Hugo: “Lyrically, as well, we never discussed through the whole making of [the album] anything lyrics-wise between us. We demoed 20 songs on an iPhone and printed them as a 20-song piece of music, with nothing separated – you just listened to it in one go in an hour and a half. That was the first time that it felt – to me, anyway – there was something really special about how the songs connected together and the different points of view because we come from the same place but we live different lives. We created something bigger than what we were individually thinking and writing about.”
Hugo, you started off ‘Worn Out Buildings’ before Will added his own lyrics – did that add a new perspective and show a different side of the song’s story?
Hugo: “Yeah, that’s a really good example of that because I’d written it and it was initially a message about having patience and the reassurance of, when you’re going through something that you can’t understand, in time you will work it out. The lyrics Will sent me took a whole other side of it – the outro is such a positive thing and the uplift to the message that it needed. And again, without discussion, it was completing the picture.
“I think writing songs with your brothers and lyrically interchanging things like that is very different – there’s no way I could have given that song to anyone else to write for and the message would have aligned like that, and especially without communicating it or discussing it ever.”
Jamie, how has it been for you coming into a band with three brothers who have this very natural and instinctive connection?
Jamie: “It’s actually felt really, really natural to me as well. When you’ve got like minds and likened spirits, everything falls into place. The biggest thing for me, really, has been doing it for such a long period behind closed doors and being able to explore every direction. The whole things has just felt really special to me and the brothers have welcomed me as a brother.”
Felix: “As well as the musical things Jamie contributes, I don’t know if there’s another person in the world who would have sat down with us seven years ago with no prospects of any money, no record deal or any feasible job or understanding of what the end goal was, and just dedicated every spare second to going into a studio with brothers to work it out. Just his sheer willing to see something special in it and be in that room and hash it out made the whole thing happen.”
Originally, you were considering having other people sing the songs, until Johnny Marr told you to sing them yourselves…
Felix: “I think The Maccabees had just split up, but I’d read Johnny Marr’s autobiography, which I loved, and it was a really striking time to read it because a lot of his life has been about reinvention and change. So there was a correlation in my head at that particular moment in my life with what Johnny’s book had said. I bumped into him at the NME Awards and said, ‘Can I send you some music? We’ve just been doing some instrumental music and we don’t know if it’s good’. So I sent him all these instrumentals, which was actually quite a brazen thing to do looking back at it.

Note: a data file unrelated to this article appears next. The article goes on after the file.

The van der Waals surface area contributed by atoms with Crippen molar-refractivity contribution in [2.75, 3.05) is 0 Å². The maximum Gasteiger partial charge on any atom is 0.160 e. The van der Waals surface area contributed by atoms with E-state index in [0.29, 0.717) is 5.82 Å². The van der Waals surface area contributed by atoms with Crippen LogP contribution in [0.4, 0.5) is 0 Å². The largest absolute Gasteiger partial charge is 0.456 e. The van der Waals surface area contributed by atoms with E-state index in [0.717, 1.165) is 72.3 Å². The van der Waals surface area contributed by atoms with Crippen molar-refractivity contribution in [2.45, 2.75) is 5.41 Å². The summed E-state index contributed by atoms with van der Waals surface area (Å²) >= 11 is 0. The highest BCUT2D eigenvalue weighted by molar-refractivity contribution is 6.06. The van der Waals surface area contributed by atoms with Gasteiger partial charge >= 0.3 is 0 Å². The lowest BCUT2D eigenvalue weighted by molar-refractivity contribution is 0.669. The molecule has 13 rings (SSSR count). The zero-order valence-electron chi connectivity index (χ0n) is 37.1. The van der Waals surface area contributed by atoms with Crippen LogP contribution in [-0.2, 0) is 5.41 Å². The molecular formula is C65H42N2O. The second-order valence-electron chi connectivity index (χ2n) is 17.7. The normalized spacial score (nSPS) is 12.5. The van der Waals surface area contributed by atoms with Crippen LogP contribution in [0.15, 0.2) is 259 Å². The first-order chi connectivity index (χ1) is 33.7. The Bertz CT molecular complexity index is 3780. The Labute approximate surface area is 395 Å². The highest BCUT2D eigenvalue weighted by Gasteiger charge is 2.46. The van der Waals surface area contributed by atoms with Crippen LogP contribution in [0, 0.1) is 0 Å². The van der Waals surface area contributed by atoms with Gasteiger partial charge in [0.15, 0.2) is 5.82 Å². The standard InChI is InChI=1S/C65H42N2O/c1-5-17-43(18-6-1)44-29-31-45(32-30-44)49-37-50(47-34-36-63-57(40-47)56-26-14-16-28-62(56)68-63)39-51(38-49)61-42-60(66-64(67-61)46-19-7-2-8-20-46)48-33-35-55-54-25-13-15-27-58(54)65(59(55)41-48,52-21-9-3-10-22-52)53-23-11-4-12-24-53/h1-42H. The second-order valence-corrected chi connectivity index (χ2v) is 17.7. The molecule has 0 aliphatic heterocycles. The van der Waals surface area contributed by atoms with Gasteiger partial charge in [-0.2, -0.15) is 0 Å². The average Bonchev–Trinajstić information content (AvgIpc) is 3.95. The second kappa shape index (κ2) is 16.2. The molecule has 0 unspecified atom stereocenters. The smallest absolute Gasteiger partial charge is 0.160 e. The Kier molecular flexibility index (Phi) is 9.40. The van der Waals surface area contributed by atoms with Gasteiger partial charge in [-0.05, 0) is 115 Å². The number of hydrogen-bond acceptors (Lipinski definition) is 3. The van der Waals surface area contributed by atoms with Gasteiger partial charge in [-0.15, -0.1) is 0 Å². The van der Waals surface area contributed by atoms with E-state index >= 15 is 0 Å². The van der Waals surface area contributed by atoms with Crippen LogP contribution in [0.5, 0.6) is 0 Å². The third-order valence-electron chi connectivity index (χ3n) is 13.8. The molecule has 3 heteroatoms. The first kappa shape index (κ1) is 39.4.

“I found the email the other day – he wrote back saying, ‘I’m on multiple listens, it sounds great. For what it’s worth, I feel like you guys should sing on this music’. But it wasn’t like we got the Bat-call from Johnny Marr and were like ‘OK, our mission is to sing on these songs’ – we didn’t know how that was gonna work. It was literally three or four years later we realised if we all sing together, it sounds like lots of voices and one voice at the same time and you have that magical blood harmony.”
You’ve done a few gigs now without any music out. How’ve they been going down so far?
Hugo: “It’s been amazing. It’s been the best place to go and learn – we toured with Jamie T at the end of last year, and suddenly, we were playing to packed rooms with songs no one knows. You can definitely crumble in those situations if you haven’t got your shit together, so we learned our craft, and the fact we managed to unify and come off after every gig feeling like it was a proper show and as if everyone knew everything when no one knew anything, was just the best feeling.”
What’s the plan for the album in terms of a release timeline?
Hugo: “The album’s next year, but we’re really trying to get as many songs out now. We’re not putting out one song and then disappearing. We’re gonna roll it all out.”
What do you want people to take from the album, or these songs, when they eventually hear them?
Felix: “I just realised recently, when I hear new music, what that sensation is. It’s almost supernatural when you hear a song that you really love for the first time because, on the one hand, you feel like you’ve always known it. On the other, you feel like the more you go into it, the deeper you’re going to get. You intuitively know 100 listens later, you’re going to find a different thing every time and there’s life in it for you to live inside. So hopefully, people find those things in these songs too.”
86TVs debut single ‘Worn Out Buildings’ is out now